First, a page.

Gang activity on the rise

Police say crimes more violent
By: Carol Feineman, Editor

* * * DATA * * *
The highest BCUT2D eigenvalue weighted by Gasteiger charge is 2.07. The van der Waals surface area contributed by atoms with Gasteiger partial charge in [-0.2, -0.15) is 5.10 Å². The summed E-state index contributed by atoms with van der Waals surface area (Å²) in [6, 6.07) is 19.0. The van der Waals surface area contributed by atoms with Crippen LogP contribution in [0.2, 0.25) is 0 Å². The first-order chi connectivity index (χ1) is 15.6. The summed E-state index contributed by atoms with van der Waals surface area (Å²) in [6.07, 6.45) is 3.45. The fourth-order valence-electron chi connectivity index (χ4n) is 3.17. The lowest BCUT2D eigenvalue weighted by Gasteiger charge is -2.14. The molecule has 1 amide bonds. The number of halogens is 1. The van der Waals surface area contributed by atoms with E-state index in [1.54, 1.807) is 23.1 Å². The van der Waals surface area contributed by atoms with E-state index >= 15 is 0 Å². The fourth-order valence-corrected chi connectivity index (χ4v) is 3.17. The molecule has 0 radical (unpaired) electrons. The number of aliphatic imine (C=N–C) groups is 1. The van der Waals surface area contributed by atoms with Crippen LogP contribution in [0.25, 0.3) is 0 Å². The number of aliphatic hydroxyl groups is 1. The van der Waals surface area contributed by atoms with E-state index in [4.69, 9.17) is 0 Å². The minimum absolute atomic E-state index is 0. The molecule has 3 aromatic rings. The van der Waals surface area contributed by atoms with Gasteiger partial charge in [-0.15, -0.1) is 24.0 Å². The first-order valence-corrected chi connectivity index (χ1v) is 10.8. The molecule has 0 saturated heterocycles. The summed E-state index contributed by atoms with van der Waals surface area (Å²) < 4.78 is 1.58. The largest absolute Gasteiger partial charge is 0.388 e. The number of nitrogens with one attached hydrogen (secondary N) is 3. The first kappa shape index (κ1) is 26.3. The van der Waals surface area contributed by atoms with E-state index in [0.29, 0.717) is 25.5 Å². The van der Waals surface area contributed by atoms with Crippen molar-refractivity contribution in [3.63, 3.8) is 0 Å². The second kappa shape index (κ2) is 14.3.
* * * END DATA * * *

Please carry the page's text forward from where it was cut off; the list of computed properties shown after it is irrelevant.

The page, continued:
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While the number of gang members has not grown since last year, the crimes committed by members have become more violent. That’s what the top two officers in the Lincoln Police Department told The News Messenger this week. And gang activity – including assaults and drive-by shootings – is on the rise in this city, according to Lincoln Police Chief Paul Shelgren. “Officers have contact with known gang members on a daily basis,” Shelgren said. “It could be citizen contact, for investigations or for criminal activity. The criminal activity is for everything from graffiti to assaults. More are occurring that are not being reported.” Recent gang-related crimes include a stabbing three weeks ago, a shooting in the area of Sixth and B streets last July and a shooting that occurred on First Street last June. “According to my records, we have the same number of members as last year,” said Lincoln Police Lt. Dave Ibarra. “But we have seen an increase in violence this year. There was the shooting into a house that we believe was gang-related, off of 6th Street, near C Street last month. And we believe the stabbing at Third Street and Laehr Drive two weeks ago was gang-related.” In August 2011, Ibarra was quoted as saying that Lincoln has at least 50 Norteno and 50 Sureno gang members. Those numbers could be higher today, according to Shelgren. “Gang activity and criminal activity are major concerns,” Shelgren said. “Left unchecked, it can have devastating effects.” Today’s activity continues to be the Nortenos and Surenos fighting each other, according to Ibarra. “Most gang fights are fistfights but they got elevated two weeks ago to knives,” Ibarra said. “We also see handguns, which pose a threat to our citizens, who might get caught in the crossfire. That’s why it’s important to keep gang activity under control.” Residents tell Lincoln police that reducing gangs, residential burglary and illegal drug activity are their top concerns, according to Ibarra. A “hard-core” gang presence has been here since 2004, according to previous News Messenger reports. “Several times a month, we make arrests. We’re paying attention to the gang members and won’t tolerate their behavior,” Ibarra said. “We’re keeping gang activity down to a minimum. Our goal is to eliminate it completely but the gang presence is always there. It seems like we arrest a hard-core gang member and another individual takes that person’s place. It’s up to us to find out who these people are.” Although gang activity is “spread out” through Lincoln, according to Ibarra, problem areas exist. “There is activity between O Street and Joiner Parkway on 1st street, R street and Laehr Street, and the east side of town off of East Avenue,” Ibarra said. “There are pockets.” Lincoln’s gang members are “anywhere from as young as 12, 13 to their late 20s,” Ibarra said. Both gangs are Hispanic-based and throughout California, according to Ibarra. “The difference is that Norentos have been known to recruit Caucasian males and black males. But that’s not always the case. Every jurisdiction has its own trend,” Ibarra said. Law enforcement in other Placer County cities, such as Roseville, Rocklin and Auburn, are also trying to eliminate gangs. “Sometimes, their gang members are pushed to us because gang members think we’re not focusing on gang activity and it’s up to us to maintain the same level of enforcement,” Ibarra said. “When our officers see criminal street gang activity, they make an arrest. We stop the gang activity and prevent gang violence from happening. We focus on our hard-core gang members – we send a strong message through suppression efforts.” Those efforts include making arrests for criminal activity or for juvenile arrests or referrals to the juvenile probation department. Officers also spray over graffiti on a weekly basis. “If we allow the graffiti to remain on the walls, it tends to attract more graffiti, which leads to more violence,” Ibarra said. Police need public’s help What can the public do to help police mitigate the gang problem? “Anything helps, any information the public can give us. There are members of the public who are completely ignorant of gangs and others who are very aware of gang activity,” Ibarra said. “Tell us where graffiti is because we read it to see what the message is.” In past articles, some residents have said youth pretending to be tough are behind the graffiti. But that’s not the case, according to Ibarra. “The graffiti is not innocent tagging. A lot of it is directly related to gang activity and we read it on a regular basis to see what type of activity,” Ibarra said. “It could be Surenos or Nortenos tagging the wall to claim the territory. Other instances, it’s the other gang challenging them to a fight or a message that there’s a hit on a certain gang member. To us, most of it is more than kids tagging and messing around.” The public can also give police information, Ibarra said, “on particular gang members, if they’re here for a while or if they’re coming from outside and establishing roots and what kind of crimes are they committing or planning to commit, information if individual has a firearm or weapon or knife.” The Lincoln police take gangs seriously, both Ibarra and Shelgren said. But the police can’t battle gangs alone; Ibarra said a good partnership with the community is needed. “There are dangerous gang members hiding in Lincoln. If we get information from the community, we can focus on what types of activity they’re involved in, which may lead to an arrest,” Ibarra said. Warning signs that someone is in a gang There has been “very little gang activity” at Lincoln High and Phoenix Continuation schools, according to Ibarra. The News Messenger last reported on a gang-related fight at Lincoln High School in May 2009. A school resource officer started working at the high school the next year. But that position is being cut next year by the Western Placer Unified School District because of budget cuts. If parents suspect their children are being attracted to gangs, Ibarra suggests parents contact the police department or the nonprofit Redirect’s Juan and Karen Hernandez. “We’ll guide parents if they’re having a problem with kids going to a gang,” Ibarra said. “Look at their clothing. Nortenos’ color choice is red and use different clothing lines that come in red like the 49ers; Surenos wear blue or LA Dodgers. Other red flags would be if they’re listening to rap groups that are specifically rapping about gang activity and/or violence and hanging out with others who look like gang members.” Ibarra also suggests getting teens into Redirect, Police Activities League and the Lincoln Youth Center “to prevent them from getting in gangs.” Lincoln City Councilman Paul Joiner is active in the Police Activities League. “There does appear to be an uptick in gang-related activity in our area. Lincoln PD, as a result of budget-related staffing reductions, has by necessity become more reactive rather than proactive in their approach to the problem. They simply don’t have the resources to aggressively address the issue.” Organizations such as ReDirect and the Lincoln Police Activities League (PAL) work through the Lincoln Youth Center to identify and reach out to at-risk children, according to Joiner. “Many of these young men and women have no idea that there is another way to approach life,” Joiner said. “It’s never been modeled for them. I was shocked the first time I had a conversation with one of these young men and heard the ‘rules’ by which he lived his life. These rules had been passed down to him by family members, friends and culture ... he was simply behaving the way he was expected to by those around him.” What does the near future hold? No suspects have been named in the recent stabbing, according to Shelgren. He said the victim has not “been cooperative.” When victims won’t name suspects, that makes it harder for police to solve the crime. “It makes it very difficult to eliminate gangs if a victim doesn’t want to cooperate. In the past, we’ve had victims who knew who victimized them or assaulted them but wouldn’t cooperate because they have the mentality of street justice. They want to retaliate themselves instead of through the judicial system or law enforcement. That leads to more violence.” Because of budget cuts, Lincoln Police Department staffing has been reduced from the mid 40s to 20 now, according to Ibarra. Fighting the gangs is hard with fewer officers on staff, Ibarra said. “Our ability to fight this gang problem is directly tied to proper resources and staffing to cope with that problem. If we’re depleted to the point when we’re in a reactive mode, we don’t have time to look for gang activity,” Ibarra said. “I see our gang problem getting worse if we’re depleted any more from now. That will affect our quality of life and people won’t want to live here. They won’t feel as free to go out into the community as they do now.”